Cubes make a TEDx Stage

As a pro bono project, we were asked to provide a compelling stage installation for TEDx Dirigo, an independently organized TED event held in Bar Harbor, Maine on May 21, 2016. Entitled Ebb + Flow, most presentations were closely linked to Maine or the ocean, and all the event's speakers live and work in Maine. The event took place at the beautifully restored 1932 Criterion Theater, in the center of Bar Harbor.

Our designer decided to make the stage look like tumbled rocks on the Maine Coast. "I initially designed the set on the computer by building a model of the octagonal theater, then picking the most challenging seats in the house as camera positions.”

The design was restricted to items already in our rental inventory. Fortunately, we had recently “rescued” a collection of white fabric Cubes from another customer’s warehouse, where, we all agreed, they would have lain unnoticed until the warehouse changed hands.

The designer’s challenge was to make an interesting and beautiful stage without modifying the Cubes, and to install them so that they were not damaged. Since the work was pro bono, the designer also served as installer!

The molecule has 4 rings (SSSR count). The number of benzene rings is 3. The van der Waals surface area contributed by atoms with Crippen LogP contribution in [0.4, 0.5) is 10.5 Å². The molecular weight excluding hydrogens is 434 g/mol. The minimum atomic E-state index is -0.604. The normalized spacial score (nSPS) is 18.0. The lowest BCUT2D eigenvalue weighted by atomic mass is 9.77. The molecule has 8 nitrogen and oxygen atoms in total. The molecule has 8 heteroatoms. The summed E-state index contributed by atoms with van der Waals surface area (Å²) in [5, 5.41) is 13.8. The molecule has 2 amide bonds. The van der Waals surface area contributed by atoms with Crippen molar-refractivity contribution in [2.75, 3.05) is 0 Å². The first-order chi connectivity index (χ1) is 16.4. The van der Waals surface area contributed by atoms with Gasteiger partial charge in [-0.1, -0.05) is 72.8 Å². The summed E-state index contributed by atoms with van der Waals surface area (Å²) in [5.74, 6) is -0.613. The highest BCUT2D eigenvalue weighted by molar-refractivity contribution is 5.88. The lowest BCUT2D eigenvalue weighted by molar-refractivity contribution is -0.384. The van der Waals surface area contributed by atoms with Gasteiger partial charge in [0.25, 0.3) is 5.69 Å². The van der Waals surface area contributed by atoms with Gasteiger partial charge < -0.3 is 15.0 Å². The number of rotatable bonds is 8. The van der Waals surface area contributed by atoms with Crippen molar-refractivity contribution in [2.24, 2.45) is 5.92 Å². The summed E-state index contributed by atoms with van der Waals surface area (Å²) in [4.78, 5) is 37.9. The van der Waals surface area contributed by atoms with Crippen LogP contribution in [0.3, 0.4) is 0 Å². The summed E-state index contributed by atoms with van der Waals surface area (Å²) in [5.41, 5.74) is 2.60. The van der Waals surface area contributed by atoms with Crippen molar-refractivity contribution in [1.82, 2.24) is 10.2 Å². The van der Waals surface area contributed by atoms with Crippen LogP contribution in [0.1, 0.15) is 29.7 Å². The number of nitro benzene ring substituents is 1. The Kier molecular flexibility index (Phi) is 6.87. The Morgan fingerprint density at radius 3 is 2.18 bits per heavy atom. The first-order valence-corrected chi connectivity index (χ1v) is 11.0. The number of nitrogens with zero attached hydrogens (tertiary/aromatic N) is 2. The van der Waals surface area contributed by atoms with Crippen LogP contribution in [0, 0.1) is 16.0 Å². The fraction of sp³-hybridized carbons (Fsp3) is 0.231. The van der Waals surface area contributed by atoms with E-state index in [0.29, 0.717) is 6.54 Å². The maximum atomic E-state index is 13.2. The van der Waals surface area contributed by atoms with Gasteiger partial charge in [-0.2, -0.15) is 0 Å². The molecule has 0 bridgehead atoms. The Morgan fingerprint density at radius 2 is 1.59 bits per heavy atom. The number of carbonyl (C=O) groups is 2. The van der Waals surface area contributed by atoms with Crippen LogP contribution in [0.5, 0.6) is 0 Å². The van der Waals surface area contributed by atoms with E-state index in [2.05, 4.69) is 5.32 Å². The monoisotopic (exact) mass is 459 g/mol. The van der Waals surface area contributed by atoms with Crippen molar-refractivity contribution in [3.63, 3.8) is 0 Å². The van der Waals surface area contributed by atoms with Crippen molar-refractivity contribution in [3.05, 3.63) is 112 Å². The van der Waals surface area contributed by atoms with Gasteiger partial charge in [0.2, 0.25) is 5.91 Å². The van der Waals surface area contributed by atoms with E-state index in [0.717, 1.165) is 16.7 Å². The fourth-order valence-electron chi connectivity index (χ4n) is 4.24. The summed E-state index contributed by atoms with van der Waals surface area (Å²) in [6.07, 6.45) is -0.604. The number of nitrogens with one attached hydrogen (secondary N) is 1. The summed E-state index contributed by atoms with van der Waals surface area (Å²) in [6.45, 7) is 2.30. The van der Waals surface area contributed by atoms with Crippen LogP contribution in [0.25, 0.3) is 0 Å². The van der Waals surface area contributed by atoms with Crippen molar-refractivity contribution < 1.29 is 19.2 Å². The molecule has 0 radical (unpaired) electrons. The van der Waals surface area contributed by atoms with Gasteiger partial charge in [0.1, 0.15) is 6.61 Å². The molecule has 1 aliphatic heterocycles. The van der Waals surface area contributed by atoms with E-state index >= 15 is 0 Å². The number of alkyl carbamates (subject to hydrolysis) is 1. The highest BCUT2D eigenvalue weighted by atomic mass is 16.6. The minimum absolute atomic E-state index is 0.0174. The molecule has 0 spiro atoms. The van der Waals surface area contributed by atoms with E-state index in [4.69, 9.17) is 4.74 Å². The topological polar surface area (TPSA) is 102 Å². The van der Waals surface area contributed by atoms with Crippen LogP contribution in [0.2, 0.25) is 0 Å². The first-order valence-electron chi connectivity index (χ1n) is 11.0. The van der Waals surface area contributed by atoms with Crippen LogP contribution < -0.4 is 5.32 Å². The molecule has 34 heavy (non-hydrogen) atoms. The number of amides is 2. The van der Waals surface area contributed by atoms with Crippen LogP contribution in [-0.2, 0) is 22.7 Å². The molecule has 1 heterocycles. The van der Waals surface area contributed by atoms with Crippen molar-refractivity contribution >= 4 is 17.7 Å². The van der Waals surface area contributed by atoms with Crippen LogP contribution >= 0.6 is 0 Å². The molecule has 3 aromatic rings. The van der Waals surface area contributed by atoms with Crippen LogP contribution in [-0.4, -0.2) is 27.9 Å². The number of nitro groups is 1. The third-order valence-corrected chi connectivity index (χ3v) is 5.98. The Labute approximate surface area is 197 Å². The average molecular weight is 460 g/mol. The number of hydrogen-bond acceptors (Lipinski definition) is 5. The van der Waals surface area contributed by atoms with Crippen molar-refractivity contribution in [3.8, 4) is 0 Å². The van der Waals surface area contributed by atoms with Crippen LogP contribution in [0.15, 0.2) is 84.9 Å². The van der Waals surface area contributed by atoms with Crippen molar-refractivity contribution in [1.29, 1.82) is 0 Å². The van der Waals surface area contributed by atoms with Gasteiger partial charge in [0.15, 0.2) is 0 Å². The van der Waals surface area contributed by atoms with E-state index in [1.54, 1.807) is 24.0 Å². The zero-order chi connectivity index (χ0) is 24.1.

“Once the installers at AVTechnik had hung the projection screen, I went to work arranging the Cubes as I had on the computer. By propping the back corners up with sandbags, resting the pieces on each other at angles, and cradling larger Cubes with undressed frames in the rear, I was able to build a stable foundation on which to stack smaller Cubes. The stretch fabric allowed me to dig corners into the flat surfaces, which provided enough tension to hold Cubes at interesting angles. The lighting crew placed 8 LED lights in the spaces between the cubes so they could all glow different colors, depending on what was happening during the TEDx talks.”

“There was one more constraint: between rehearsals, the theater needed to fulfill its alternate role as a movie theater, so almost all of the Cubes were positioned behind the large movie screen, which filled the entire proscenium. When the movie screen was lifted, we could prepare for the next rehearsal simply by bringing a few Cubes out to the outer stage, so they would look like they had fallen off the pile.”

We received many compliments on the beauty and simplicity of the stage. We were able to keep the Cubes in circulation without damage, and we kept everyone’s expenses down. Reduced weight, reused structures, nothing in the landfill. The recyclers will get their turn, but they’ll have to wait!